The importance of data

Hi everyone – I thought for my first blog I would share a lesson I learnt recently whilst on a project.

When companies are embarking on utilising location intelligence, what will underpin everything is data. It is all well and good to have a snazzy web application with great buttons and tools but without good quality data to build with, the application it is not going to be of much use.

This idea was  really highlighted to me through a project I was working on. My client wanted to develop their geospatial capability to allow internal users to locate infrastructure through a web mapping application. They had seen some of the Web APIs (JavaScript, Flex or Silverlight)  live user sites that take advantage of great looking apps that can easily be created, and I was asked  “So can we just get one of those?”… It got me to thinking that it’s not as straight forward as that….Getting our hands on all the data we were going to need was going to involve a little bit of research and investigation.

Starting at the beginning i.e. creating the basemap to underpin the operational infrastructure information. The client wasn’t quite sure of the look and feel they were after in terms of the map so I thought a great place to start was to have a look at what is available through the Map Templates centre. Rather than actually looking through the map documents though,  a more effective and fun way to show the client was by using ArcGIS Explorer online.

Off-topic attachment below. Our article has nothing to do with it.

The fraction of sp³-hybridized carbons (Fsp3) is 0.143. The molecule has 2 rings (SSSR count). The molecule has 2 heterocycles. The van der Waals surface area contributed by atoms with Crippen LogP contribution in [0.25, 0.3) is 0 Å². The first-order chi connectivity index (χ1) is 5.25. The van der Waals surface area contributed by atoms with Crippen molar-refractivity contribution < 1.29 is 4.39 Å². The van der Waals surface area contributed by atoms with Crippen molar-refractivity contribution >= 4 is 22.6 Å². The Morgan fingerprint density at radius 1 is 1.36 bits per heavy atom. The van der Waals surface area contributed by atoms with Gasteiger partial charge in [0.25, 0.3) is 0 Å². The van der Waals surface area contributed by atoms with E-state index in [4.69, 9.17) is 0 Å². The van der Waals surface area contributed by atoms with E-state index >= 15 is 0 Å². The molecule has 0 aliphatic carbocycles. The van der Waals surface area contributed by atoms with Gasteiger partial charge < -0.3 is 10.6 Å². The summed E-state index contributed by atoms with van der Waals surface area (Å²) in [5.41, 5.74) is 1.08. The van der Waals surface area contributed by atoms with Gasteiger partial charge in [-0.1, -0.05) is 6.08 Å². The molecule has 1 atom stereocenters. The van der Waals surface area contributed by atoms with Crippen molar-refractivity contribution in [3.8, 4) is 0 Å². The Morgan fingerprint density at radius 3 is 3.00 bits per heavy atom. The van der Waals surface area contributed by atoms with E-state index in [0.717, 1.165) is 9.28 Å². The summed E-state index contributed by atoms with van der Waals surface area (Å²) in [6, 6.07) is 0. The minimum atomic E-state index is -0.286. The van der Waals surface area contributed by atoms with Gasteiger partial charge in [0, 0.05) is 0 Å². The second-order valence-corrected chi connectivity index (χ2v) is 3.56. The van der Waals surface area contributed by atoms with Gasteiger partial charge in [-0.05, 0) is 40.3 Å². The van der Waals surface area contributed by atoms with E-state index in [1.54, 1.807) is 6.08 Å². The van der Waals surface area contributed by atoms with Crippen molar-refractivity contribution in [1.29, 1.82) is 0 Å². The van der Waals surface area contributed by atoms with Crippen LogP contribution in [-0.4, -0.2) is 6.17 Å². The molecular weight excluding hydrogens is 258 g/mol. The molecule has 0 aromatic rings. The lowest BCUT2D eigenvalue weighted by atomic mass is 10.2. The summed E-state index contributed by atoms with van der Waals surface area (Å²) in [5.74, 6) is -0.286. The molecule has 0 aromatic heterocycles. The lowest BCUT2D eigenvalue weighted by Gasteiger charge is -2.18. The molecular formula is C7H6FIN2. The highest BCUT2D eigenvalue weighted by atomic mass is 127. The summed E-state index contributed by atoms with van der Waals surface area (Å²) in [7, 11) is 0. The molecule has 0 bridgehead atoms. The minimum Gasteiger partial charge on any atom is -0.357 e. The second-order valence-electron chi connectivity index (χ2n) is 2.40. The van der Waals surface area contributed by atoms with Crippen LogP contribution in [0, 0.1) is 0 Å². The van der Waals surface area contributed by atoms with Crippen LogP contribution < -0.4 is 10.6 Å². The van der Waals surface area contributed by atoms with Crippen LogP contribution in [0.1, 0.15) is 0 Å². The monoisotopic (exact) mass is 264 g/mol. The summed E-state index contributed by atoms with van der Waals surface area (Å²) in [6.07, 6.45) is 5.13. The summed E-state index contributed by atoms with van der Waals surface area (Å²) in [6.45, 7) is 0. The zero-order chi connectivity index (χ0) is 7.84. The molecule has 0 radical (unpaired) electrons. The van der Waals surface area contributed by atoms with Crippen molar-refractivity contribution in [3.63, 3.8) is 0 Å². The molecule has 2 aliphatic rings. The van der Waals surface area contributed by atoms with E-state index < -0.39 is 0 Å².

This worked really well as I could quickly change which map we were looking at, as well as zoom in to various scales to see different levels of detail.

From exploring the wide variety of basemaps in ArcGIS Explorer the client decided that a street map and a topographical basemap would be necessary for their web app and users.

Next we downloaded the Topographical map template and opened it up to see that we needed. If we were going to closely replicate the map for the clients are of interest we were going to need over 20 different datasets – features like contours, roads, parks, hydro, summit points.. all the usual bits and pieces that you would expect from a topographic map. As the client was just developing their geospatial capability they didn’t have a lot of this base map data – to rectify this we went to a couple of third party software providers to source what was needed.  I found a great place for this kind of data being Geoscience Australia. I didn’t know but can get all the 250K vector data on DVD from the sales centre at GA or you can go online and select your area of interest and which layers you would like to download (free of charge). Most of the data that we required was in this series.

Through a bit of trial and error we took the new data – and kind of ‘plugged’ it into the Topographical template. Obviously it wasn’t as easy as just that, there was quite a bit of tinkering to get all the data layers in, and we didn’t use everything that was in the topo template, however by using this process we were 80% of the way there without too much effort!

This process has really highlighted for me that you can have all the software, tools, web capabilities, maps – however getting this all off the ground really relies on having good underlying data.


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